By Tanya Marchiol
5. Keep contingencies to a minimum: Sellers prefer no contingencies, but buyers want to protect their interests too. “Offset a financing contingency with preapproval and a strong earnest money deposit,” Kiplinger’s Personal Finance reports. “If you have enough cash, temper an appraisal contingency by assuring sellers that if the appraisal comes in lower than the purchase price, you’ll pay the difference or split it with them (up to a certain amount).”
6. Write a letter: Personal love letters about the home addressed to the sellers are winning over some hearts lately. The letters tell the seller about the buyer (e.g. “We’re relocating from …”) and what drew the buyer to the home (e.g. “We especially love …”).
7. Give the gift of time: Express your willingness to work with the sellers’ timetable to go to closing. If the sellers want to remain in the home for a while after closing, offer them a “lease back” or “rent back,” which means that you will be their temporary landlord. This is a legal arrangement, and you’ll need to work out the details with your agents and be sure that the sellers keep their homeowners insurance during their stay. If you are bidding on a short sale, make clear to the sellers that you are patient and can wait for the bank’s decision.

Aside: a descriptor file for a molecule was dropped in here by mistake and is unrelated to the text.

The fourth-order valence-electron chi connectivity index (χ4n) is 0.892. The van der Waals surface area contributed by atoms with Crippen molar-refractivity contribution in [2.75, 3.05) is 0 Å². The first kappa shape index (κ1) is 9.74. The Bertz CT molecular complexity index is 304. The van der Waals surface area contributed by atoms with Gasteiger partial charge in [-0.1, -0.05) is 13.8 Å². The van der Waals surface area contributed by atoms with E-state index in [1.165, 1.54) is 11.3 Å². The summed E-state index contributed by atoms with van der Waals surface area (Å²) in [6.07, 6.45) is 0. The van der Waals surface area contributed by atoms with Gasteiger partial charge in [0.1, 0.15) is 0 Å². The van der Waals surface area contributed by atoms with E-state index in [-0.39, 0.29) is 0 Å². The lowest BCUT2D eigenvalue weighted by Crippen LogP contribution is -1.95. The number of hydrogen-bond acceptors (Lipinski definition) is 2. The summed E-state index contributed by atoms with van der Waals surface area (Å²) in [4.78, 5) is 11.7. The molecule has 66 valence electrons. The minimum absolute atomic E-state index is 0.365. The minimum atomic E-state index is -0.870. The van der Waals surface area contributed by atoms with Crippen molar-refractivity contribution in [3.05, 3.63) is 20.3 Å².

Tanya Marchiol is the founder and president of TEAM Investments.
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